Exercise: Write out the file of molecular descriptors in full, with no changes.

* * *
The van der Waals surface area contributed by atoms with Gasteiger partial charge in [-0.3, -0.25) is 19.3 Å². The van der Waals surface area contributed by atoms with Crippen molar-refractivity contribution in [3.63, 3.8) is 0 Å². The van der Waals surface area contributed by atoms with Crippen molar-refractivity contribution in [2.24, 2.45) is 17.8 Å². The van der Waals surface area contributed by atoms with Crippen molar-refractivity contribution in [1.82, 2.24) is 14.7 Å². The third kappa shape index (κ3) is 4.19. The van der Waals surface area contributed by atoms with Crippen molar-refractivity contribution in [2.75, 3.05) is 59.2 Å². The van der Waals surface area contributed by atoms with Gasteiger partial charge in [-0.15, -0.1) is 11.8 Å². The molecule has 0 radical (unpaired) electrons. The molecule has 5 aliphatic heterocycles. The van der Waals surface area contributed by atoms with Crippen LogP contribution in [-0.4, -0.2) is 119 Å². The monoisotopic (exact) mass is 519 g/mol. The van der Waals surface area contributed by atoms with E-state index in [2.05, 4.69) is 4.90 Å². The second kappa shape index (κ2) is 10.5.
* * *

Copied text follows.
The van der Waals surface area contributed by atoms with Gasteiger partial charge in [-0.3, -0.25) is 19.3 Å². The van der Waals surface area contributed by atoms with Crippen molar-refractivity contribution in [3.63, 3.8) is 0 Å². The van der Waals surface area contributed by atoms with Crippen molar-refractivity contribution in [2.24, 2.45) is 17.8 Å². The van der Waals surface area contributed by atoms with Crippen molar-refractivity contribution in [1.82, 2.24) is 14.7 Å². The third kappa shape index (κ3) is 4.19. The van der Waals surface area contributed by atoms with Crippen molar-refractivity contribution in [2.75, 3.05) is 59.2 Å². The van der Waals surface area contributed by atoms with Gasteiger partial charge in [-0.15, -0.1) is 11.8 Å². The molecule has 0 radical (unpaired) electrons. The molecule has 5 aliphatic heterocycles. The van der Waals surface area contributed by atoms with Crippen LogP contribution in [-0.4, -0.2) is 119 Å². The monoisotopic (exact) mass is 519 g/mol. The van der Waals surface area contributed by atoms with E-state index in [2.05, 4.69) is 4.90 Å². The second kappa shape index (κ2) is 10.5.